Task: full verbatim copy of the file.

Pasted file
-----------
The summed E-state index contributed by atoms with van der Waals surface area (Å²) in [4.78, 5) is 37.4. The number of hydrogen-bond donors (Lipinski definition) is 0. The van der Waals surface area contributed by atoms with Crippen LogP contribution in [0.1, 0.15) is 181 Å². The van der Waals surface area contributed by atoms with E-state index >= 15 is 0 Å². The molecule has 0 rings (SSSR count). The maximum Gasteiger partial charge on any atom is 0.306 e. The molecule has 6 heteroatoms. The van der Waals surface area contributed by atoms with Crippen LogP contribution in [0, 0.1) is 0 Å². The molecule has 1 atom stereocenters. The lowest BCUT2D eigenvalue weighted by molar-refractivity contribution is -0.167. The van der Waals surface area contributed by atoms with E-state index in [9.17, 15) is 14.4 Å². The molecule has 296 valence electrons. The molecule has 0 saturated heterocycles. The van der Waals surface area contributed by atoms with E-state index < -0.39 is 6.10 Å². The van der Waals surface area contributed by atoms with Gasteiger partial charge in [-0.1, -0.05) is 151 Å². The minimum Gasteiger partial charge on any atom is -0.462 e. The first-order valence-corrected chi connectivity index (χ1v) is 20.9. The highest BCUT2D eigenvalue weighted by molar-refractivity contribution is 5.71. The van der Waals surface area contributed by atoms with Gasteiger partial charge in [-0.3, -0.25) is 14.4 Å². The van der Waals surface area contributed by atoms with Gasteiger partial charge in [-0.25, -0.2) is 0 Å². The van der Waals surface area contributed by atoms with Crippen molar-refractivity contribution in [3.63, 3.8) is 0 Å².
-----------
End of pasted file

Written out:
The summed E-state index contributed by atoms with van der Waals surface area (Å²) in [4.78, 5) is 37.4. The number of hydrogen-bond donors (Lipinski definition) is 0. The van der Waals surface area contributed by atoms with Crippen LogP contribution in [0.1, 0.15) is 181 Å². The van der Waals surface area contributed by atoms with E-state index >= 15 is 0 Å². The molecule has 0 rings (SSSR count). The maximum Gasteiger partial charge on any atom is 0.306 e. The molecule has 6 heteroatoms. The van der Waals surface area contributed by atoms with Crippen LogP contribution in [0, 0.1) is 0 Å². The molecule has 1 atom stereocenters. The lowest BCUT2D eigenvalue weighted by molar-refractivity contribution is -0.167. The van der Waals surface area contributed by atoms with E-state index in [9.17, 15) is 14.4 Å². The molecule has 296 valence electrons. The molecule has 0 saturated heterocycles. The van der Waals surface area contributed by atoms with E-state index < -0.39 is 6.10 Å². The van der Waals surface area contributed by atoms with Gasteiger partial charge in [-0.1, -0.05) is 151 Å². The minimum Gasteiger partial charge on any atom is -0.462 e. The first-order valence-corrected chi connectivity index (χ1v) is 20.9. The highest BCUT2D eigenvalue weighted by molar-refractivity contribution is 5.71. The van der Waals surface area contributed by atoms with Gasteiger partial charge in [-0.3, -0.25) is 14.4 Å². The van der Waals surface area contributed by atoms with Gasteiger partial charge in [-0.25, -0.2) is 0 Å². The van der Waals surface area contributed by atoms with Crippen molar-refractivity contribution in [3.63, 3.8) is 0 Å².